In Search of PawPaws

Have you ever heard of paw-paws? It’s essentially a tropical fruit that can only grow in cold climates, including in New York. I’ve been wanting to try one for decades – and the other day, I finally did.

I cannot oversell them

Her: Wait, you wrote two entries but didn’t write what you were searching for? Man, you know how to draw out the suspense.
Me: (laughing) It’s not that, I just felt it deserved its own entry.

So, I never told you what the goal of my quest the other day was.

The asimina triloba plant is related to the sweetsop or cherimoya fruit plants, which are pretty popular in Australia and Asia and are essentially tropical fruit.

But the asimina triloba – or paw-paw/pawpaw/paw paw (there’s no official spelling) – is super unique in that it’s essentially a tropical fruit that can only grow in cold climates, including in New York.

AND it’s the largest the largest edible fruit indigenous to the United States.

My quest was to get my hands on some paw-paw fruit.

For years decades, I’ve been dreaming about having some – evidently, they grow wild all over the joint BUT they’re (a) extremely hard to cultivate for mass market and (b) extremely hard to transport.

And the reason for both is that they don’t ripen very well off the tree, so you have to get them while they’re ripe but once they’re ripe, they’re super soft and easy to bruise/destroy.

Found this out myself the hard way but first, lemme back up a bit.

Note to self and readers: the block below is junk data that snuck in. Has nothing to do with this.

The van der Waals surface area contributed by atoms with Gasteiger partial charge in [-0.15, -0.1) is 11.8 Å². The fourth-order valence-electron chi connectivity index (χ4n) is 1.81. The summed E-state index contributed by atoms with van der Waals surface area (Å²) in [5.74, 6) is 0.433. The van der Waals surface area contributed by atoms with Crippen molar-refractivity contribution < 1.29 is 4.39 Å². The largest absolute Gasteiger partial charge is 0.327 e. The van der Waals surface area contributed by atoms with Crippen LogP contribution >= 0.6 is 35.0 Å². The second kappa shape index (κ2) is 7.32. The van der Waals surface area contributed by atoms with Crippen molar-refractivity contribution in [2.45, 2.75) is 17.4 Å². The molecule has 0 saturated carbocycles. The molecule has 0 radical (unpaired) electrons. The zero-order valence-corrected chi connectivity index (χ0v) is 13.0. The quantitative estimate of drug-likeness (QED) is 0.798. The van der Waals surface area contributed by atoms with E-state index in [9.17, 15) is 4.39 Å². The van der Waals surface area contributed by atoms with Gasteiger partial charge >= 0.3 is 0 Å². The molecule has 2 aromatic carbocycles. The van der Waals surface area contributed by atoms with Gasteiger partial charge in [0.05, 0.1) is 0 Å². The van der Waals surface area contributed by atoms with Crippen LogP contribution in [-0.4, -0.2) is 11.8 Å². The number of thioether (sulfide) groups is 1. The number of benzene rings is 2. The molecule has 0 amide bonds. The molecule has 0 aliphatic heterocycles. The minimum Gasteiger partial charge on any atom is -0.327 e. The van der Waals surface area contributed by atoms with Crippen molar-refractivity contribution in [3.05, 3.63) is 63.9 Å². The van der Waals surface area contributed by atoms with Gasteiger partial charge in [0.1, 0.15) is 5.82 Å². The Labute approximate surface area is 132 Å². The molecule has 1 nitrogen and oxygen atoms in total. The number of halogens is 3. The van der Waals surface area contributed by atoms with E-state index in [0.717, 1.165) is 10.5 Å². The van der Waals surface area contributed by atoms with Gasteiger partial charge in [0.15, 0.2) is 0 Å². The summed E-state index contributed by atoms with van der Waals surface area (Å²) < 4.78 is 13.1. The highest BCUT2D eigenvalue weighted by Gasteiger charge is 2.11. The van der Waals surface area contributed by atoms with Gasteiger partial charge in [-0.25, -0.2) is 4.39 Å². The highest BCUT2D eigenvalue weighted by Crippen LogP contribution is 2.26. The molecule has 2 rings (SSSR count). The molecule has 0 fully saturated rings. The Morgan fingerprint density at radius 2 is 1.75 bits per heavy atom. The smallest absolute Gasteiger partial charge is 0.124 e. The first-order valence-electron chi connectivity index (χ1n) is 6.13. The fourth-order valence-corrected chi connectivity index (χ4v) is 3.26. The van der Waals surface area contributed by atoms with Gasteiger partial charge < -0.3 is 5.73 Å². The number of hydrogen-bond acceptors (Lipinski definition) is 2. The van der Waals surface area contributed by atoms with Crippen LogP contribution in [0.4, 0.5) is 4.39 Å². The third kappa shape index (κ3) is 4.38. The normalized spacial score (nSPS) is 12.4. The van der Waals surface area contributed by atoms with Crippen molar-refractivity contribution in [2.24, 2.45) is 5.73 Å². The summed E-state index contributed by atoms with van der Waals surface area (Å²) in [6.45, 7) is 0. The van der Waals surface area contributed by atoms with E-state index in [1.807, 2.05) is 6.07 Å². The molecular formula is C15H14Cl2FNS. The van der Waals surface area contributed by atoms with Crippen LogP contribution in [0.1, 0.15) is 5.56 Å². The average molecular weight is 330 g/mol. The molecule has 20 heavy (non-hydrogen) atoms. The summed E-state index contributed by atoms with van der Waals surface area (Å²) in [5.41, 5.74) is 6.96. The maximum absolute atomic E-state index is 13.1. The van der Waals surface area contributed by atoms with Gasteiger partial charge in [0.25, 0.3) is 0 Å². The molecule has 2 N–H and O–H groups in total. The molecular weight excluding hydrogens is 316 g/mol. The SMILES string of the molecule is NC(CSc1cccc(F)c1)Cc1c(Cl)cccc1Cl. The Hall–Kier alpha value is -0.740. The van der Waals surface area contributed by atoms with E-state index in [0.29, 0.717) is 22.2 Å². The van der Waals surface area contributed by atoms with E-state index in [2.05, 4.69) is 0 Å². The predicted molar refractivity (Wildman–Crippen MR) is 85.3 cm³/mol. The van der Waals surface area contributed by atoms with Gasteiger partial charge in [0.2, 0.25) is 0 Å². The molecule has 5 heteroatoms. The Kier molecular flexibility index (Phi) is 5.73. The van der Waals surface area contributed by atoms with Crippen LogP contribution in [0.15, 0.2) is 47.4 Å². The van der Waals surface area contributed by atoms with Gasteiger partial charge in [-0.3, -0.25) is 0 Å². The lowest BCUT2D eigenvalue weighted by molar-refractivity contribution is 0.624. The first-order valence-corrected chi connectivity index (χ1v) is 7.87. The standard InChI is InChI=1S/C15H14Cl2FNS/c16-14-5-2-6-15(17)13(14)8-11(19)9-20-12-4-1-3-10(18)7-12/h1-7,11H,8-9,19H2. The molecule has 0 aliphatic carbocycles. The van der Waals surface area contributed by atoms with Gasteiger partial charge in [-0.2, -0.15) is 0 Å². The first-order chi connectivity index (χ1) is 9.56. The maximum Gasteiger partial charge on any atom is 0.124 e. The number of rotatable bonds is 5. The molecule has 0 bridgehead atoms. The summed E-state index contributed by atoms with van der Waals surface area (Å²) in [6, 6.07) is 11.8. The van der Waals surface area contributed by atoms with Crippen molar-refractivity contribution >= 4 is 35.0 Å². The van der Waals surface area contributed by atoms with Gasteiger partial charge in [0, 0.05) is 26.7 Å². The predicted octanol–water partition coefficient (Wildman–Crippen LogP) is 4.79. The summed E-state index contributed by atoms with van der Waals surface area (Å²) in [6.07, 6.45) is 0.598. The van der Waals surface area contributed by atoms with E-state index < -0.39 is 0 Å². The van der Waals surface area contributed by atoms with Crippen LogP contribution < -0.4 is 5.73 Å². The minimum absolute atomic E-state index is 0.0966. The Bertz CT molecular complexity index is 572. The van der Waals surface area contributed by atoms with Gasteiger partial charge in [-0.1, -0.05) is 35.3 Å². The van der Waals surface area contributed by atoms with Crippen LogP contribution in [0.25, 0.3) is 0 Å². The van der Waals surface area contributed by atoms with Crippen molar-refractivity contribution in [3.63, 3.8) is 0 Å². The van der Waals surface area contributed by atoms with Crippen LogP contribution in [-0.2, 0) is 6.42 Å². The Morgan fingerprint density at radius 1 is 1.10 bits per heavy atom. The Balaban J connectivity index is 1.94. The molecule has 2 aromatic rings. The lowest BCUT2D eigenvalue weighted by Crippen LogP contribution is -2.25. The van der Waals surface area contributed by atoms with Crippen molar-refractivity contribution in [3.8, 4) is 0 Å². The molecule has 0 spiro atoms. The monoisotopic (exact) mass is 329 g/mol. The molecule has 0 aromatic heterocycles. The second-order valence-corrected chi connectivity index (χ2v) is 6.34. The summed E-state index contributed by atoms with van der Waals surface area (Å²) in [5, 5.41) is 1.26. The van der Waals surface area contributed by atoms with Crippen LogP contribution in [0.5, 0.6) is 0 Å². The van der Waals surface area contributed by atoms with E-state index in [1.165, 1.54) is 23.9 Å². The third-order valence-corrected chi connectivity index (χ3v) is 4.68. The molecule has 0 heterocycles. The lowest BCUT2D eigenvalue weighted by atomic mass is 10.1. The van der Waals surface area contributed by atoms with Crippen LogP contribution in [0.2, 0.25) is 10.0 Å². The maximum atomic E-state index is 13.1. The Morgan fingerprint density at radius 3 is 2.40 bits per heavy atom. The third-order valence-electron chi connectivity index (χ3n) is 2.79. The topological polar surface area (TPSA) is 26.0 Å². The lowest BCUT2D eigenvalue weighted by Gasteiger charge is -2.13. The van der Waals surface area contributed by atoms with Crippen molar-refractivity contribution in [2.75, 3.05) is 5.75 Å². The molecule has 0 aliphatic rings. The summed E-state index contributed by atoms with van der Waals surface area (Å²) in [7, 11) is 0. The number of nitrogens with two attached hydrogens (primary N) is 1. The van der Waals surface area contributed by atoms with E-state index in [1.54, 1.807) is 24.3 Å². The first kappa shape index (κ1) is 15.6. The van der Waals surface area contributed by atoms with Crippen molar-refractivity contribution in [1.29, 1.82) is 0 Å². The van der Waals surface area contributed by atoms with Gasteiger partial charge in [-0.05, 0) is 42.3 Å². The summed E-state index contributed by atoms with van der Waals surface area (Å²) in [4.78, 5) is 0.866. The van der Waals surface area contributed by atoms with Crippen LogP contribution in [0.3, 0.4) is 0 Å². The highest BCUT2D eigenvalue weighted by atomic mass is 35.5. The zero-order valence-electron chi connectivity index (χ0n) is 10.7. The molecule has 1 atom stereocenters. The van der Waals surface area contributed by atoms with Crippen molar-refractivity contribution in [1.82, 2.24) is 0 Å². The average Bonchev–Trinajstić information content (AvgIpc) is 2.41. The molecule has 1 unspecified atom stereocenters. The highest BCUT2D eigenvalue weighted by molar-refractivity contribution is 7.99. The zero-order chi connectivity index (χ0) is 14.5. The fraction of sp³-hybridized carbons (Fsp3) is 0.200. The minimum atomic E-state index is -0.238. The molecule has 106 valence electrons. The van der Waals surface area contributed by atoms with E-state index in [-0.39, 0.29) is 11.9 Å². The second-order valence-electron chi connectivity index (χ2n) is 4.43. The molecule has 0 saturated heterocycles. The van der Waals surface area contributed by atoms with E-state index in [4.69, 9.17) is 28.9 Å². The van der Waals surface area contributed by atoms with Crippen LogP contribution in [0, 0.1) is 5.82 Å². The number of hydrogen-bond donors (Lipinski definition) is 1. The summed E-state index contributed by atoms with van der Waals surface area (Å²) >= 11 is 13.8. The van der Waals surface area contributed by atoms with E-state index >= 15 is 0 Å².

See, I was randomly doomscrolling on IG the other day when I came across this post from a fella in New Paltz:

Decided that it was worth the trip, and the day, to finally try some out.

When I got there, it was a decidedly underwhelming experience in that it was just a lone – but very nice – fella just standing in front of an empty lot with a plastic table and boxes of fruit.

Me: Can I get these four?
Him: Sure, just put them on the scale…3.5 pounds, at $12 a pound, that’s $42, please?
Me: OK!

These were the biggest, nicest ones I could find.

I’ve never spent $42 on four pieces of fruit in my life, but I figured that I’d been waiting to try these for decades, so it was worth it.

Now, I resisted the urge to eat them right then and there – a group of young men did not and happily chomped down right then and there – and brought them home in my bag, along with everything else, to try them there.

I was gutted when I opened my bag and found one completely smashed opened.

Like I said, that’s why you almost never find them for sale; they’re super difficult to transport without destroying them.

Since they were like $10 each, I salvaged what I could and ate that one first.

It was…amazeballs.

This was the smashed one that I cleaned up the best I could and ate as soon as I got home.

Alla the talk about them being creamy and custardy and a combo of banana and mango with more banana-like texture was spot on.

Her: Wow, that’s really good.
Me: Yeah, I’m gonna have to find a way to get more.

For the rest of the week, I ate the rest, about half at a time.

The kid – thankfully – thought they were good but preferred strawberries.

Me: More for me then!

And since they were all fulla seeds, I’m gonna see if I can grow some trees from them and maybe get them to my sister or mom to grow in their yard in Queens.

These were just amazing. I cannot oversell them.

If you manage to get your hands on some – ideally for less than $12 a pound – you totally should.

I’ll let you know how the tree-growing goes.

Location: another quest for $5 beer and a shot of whiskey with the Firecracker in Hell’s Kitchen
Mood: super beat or still coming down with something
Music: I’m holding on to this hope that I have (Spotify)

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